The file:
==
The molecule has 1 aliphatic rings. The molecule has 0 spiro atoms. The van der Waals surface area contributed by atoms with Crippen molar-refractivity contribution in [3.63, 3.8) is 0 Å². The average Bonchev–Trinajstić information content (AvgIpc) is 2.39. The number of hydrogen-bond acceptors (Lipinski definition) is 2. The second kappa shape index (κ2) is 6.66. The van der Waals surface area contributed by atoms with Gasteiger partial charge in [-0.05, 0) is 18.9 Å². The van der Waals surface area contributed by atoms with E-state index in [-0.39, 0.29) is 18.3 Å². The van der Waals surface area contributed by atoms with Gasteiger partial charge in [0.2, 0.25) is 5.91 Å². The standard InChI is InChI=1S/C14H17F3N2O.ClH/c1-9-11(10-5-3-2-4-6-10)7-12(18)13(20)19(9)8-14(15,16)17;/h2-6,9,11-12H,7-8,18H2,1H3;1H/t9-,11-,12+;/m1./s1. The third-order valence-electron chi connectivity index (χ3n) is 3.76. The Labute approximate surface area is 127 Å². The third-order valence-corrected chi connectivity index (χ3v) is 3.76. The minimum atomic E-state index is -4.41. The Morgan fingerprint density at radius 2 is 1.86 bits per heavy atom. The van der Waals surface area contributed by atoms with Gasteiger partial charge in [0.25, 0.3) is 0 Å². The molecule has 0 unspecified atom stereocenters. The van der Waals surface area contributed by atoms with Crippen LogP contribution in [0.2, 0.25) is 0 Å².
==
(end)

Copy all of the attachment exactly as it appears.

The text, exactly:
The molecule has 1 aliphatic rings. The molecule has 0 spiro atoms. The van der Waals surface area contributed by atoms with Crippen molar-refractivity contribution in [3.63, 3.8) is 0 Å². The average Bonchev–Trinajstić information content (AvgIpc) is 2.39. The number of hydrogen-bond acceptors (Lipinski definition) is 2. The second kappa shape index (κ2) is 6.66. The van der Waals surface area contributed by atoms with Gasteiger partial charge in [-0.05, 0) is 18.9 Å². The van der Waals surface area contributed by atoms with E-state index in [-0.39, 0.29) is 18.3 Å². The van der Waals surface area contributed by atoms with Gasteiger partial charge in [0.2, 0.25) is 5.91 Å². The standard InChI is InChI=1S/C14H17F3N2O.ClH/c1-9-11(10-5-3-2-4-6-10)7-12(18)13(20)19(9)8-14(15,16)17;/h2-6,9,11-12H,7-8,18H2,1H3;1H/t9-,11-,12+;/m1./s1. The third-order valence-electron chi connectivity index (χ3n) is 3.76. The Labute approximate surface area is 127 Å². The third-order valence-corrected chi connectivity index (χ3v) is 3.76. The minimum atomic E-state index is -4.41. The Morgan fingerprint density at radius 2 is 1.86 bits per heavy atom. The van der Waals surface area contributed by atoms with Gasteiger partial charge in [0.25, 0.3) is 0 Å². The molecule has 0 unspecified atom stereocenters. The van der Waals surface area contributed by atoms with Crippen LogP contribution in [0.2, 0.25) is 0 Å².